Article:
We asked leaders of California’s civic and community-based organizations about their views on the state of public participation in local governance. The following report explores what these civic leaders say is working, what’s not, and how public engagement can be improved. Traditional models for including the public in local decision making, these leaders say, fail to meet the needs of both residents and local officials. Most see significant value and potential in more inclusive and deliberative forms of engagement, and many agree local officials are making increasing efforts to include residents more meaningfully. Overall, this research suggests civic and community-based organizations are looking for newer and more effective ways to engage the public and may be ready for stronger collaborations with local government.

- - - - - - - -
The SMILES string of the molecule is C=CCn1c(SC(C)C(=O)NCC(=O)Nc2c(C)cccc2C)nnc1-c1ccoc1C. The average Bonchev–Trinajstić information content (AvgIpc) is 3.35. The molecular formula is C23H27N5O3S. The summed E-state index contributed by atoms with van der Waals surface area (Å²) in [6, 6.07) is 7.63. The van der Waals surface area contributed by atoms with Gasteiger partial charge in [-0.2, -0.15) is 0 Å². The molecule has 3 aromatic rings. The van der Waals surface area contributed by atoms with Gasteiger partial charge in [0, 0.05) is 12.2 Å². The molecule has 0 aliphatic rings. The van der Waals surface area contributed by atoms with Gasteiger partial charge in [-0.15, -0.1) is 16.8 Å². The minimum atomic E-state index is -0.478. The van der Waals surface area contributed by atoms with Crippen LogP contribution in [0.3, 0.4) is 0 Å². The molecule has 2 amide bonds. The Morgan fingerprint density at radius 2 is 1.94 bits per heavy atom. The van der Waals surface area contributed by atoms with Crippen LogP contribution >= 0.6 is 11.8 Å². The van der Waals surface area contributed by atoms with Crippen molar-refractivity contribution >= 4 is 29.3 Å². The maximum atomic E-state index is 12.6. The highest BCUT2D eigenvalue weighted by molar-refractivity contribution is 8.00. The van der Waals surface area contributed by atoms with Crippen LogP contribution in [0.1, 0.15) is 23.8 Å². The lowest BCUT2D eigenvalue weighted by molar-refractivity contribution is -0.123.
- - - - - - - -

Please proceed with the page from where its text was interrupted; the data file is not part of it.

The report also includes more concrete recommendations for local officials and their institutions, civic leaders and their organizations, and foundations and other funders. The recommendations can help improve public engagement in local governance throughout California and, we hope, beyond.
Public Agenda conducted this research in partnership with the Institute of Local Government and The Davenport Institute at Pepperdine University. The work was commissioned by The James Irvine Foundation.
Data for this research was collected through a state-wide, representative survey of 462 leaders of civic and community-based organizations that as part of their mission seek to improve local decision making by working with residents and/or local officials on issues that affect their communities (“civic leaders”). The survey was conducted between July 10 and August 22, 2012. Additional data was collected through focus groups and individual interviews with civic leaders across the state.